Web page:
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Book Review: “FAIRY TALE” Opens the Door to a New Phase of Stephen King’s Career

Tuesday, November 15, 2022 | Books, Reviews


At this point in his career, prolific author Stephen King has already given us plenty of material. For the past fifty years, he’s been churning out best sellers at a pace unmatched by any writer of his caliber around the world. Just six months after the release of Gwendy’s Final Task, King released FAIRY TALE, a novel that signals a bit of a departure from his usual style and possibly a new phase in his career. King returns to the fantasy genre 18 years after his celebrated completion of The Dark Tower series with an adventure into another world. Not Midworld, his nebulous fantasy realm that contains the Tower, the Beams, and the Dark Man himself. Not Delain, the world Jack Sawyer crosses to save his mother. This world is Empis, a realm of skeleton armies, mermaid-eating giants, and a magic sundial that can turn back time itself. While this world doesn’t specifically connect to any place King has written about before, it does bear out a prophecy from The Gunslinger, King’s first notable fantasy novel: “there are other worlds than these.” At more than 600 pages, FAIRY TALE is a large and unwieldy bridge between our reality and a new world filled with dangerous adventures.

Charlie Reade is a high school senior when he stumbles upon his injured neighbor, Mr. Howard Bowditch while walking home from school. Feeling like he owes a debt from the past, Charlie sees Mr. Bowditch to the hospital and sticks around to feed and care for his elderly dog, Radar. As he grows closer to the old man, he becomes more and more curious about Mr. Bowditch’s reclusive lifestyle, the gold pellets hidden within his crumbling house, and mysterious noises coming from a shed in the backyard. When Mr. Bowditch suddenly dies, Charlie is faced with a choice: journey to an alternate world in order to save Radar’s life or remain in our world and enjoy the short months he and his new canine companion have left. Charlie descends the long and winding stairs into Empis and faces an adventure the likes of which few of us have ever seen. But will he be able to return?

King’s newest novel could be split neatly into two parts: our world and Empis. The first third of Charlie’s adventure involves the early death of his mother, his father’s resulting descent into addiction, and his burgeoning friendship with Mr. Bowditch. We’re instantly drawn into Charlie’s inner life and it’s tempting to want to stay there for the entire novel. The story picks up a bit once he meets Mr. Bowditch and, just like Charlie, we fall head over heels in love with Radar. Charlie’s love for the “good girl” endears him to the reader despite the fact that his overall personality is rather dull. A dog lover himself, King writes Radar with so much compassion that she becomes an important character in the story and a believable reason for Charlie to risk his life. The friendship that develops between the much older Mr. Bowditch and his teenaged assistant is reminiscent of the relationship King explores in his recent novella, Mr. Harrigan’s Phone, and the much darker, Apt Pupil, a novella from his first collection. As King enters the twilight years of his career, these mentor relationships begin to take on new meaning and the prolific author seems to be reckoning with the legacy he will leave behind.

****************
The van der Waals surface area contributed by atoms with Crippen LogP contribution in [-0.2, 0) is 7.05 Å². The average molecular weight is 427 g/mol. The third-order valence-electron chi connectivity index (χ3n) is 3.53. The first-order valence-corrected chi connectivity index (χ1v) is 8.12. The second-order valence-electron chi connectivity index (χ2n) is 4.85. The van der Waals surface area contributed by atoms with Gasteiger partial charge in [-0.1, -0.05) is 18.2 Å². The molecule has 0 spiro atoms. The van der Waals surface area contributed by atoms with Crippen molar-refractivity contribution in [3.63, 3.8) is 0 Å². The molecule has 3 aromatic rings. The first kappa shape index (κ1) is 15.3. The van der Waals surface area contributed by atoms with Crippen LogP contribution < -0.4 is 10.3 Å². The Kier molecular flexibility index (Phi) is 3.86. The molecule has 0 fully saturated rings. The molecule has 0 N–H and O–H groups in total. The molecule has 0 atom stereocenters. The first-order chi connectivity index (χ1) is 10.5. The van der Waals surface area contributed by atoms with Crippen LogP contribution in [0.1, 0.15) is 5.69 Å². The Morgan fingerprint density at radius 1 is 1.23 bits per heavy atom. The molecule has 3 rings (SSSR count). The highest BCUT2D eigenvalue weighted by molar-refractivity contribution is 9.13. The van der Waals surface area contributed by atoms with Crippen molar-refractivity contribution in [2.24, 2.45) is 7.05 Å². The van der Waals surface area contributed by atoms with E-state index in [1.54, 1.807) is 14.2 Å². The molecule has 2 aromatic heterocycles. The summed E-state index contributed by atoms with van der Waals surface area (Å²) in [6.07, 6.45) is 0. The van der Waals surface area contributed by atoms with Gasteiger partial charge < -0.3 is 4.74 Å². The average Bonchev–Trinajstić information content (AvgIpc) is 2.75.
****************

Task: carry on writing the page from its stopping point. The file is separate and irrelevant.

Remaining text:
It’s perhaps not surprising to learn that Charlie does venture into the new world. The first part of this journey is a road adventure as he struggles to take Radar to the magical sundial that will give the two new friends more time together. In order to get there, he must travel through the lair of a hideous giant named Hannah and her equally depraved daughter Red Molly. These hideous beasts are both terrifying and disgusting, the perfect foil for a fantasy adventure. Unfortunately we don’t get to spend much time with them. King is more interested in the haunted city and a terrifying tyrant ruler called Flight-Killer. While some of Charlie’s journey through Empis is thrilling, particularly a night trek through the haunted city, this stretch ultimately proves to be confusing and ill-defined; a frustrating slog through a world we don’t really understand. Radar is sidelined for large stretches of the narrative as well and it’s difficult to resist skipping ahead a few pages to get back to the heart of the story.

King’s newest novel is very good. True to form, the seasoned author draws his characters well, making us reluctant to leave them behind. However, FAIRY TALE bears little resemblance to the horror King is known for. The novel is pure fantasy, more akin to his Dark Tower series than his time in Derry or Castle Rock. But Roland’s adventures with his ka-tet consist of eight novels and a multitude of tie-ins and connections in other work. FAIRY TALE ultimately feels like two different novels jammed into one. The sections in Empis feel rushed and hastily developed while the sections with Charlie and Mr. Bowditch feel forgotten by the end of the book. King tends to reinvent himself every seven years or so and it’s likely this will be the beginning of a new phase in his career. We may see more jaunts to this fantasy world in the future, but for now, what we have is an entertaining romp that sags a bit in the middle. 

Jenn Adams
Jenn Adams is a writer and podcaster from Nashville, TN. She co-hosts both Psychoanalysis: A Horror Therapy Podcast and The Loser’s Club: A Stephen King Podcast. In addition to Rue Morgue, her writing has been published at Ghouls Magazine, Consequence of Sound, and Certified Forgotten. She is the author of the Strong Female Antagonist blog and will gladly talk your ear off about final girls, feminism, and Stephen King. @jennferatu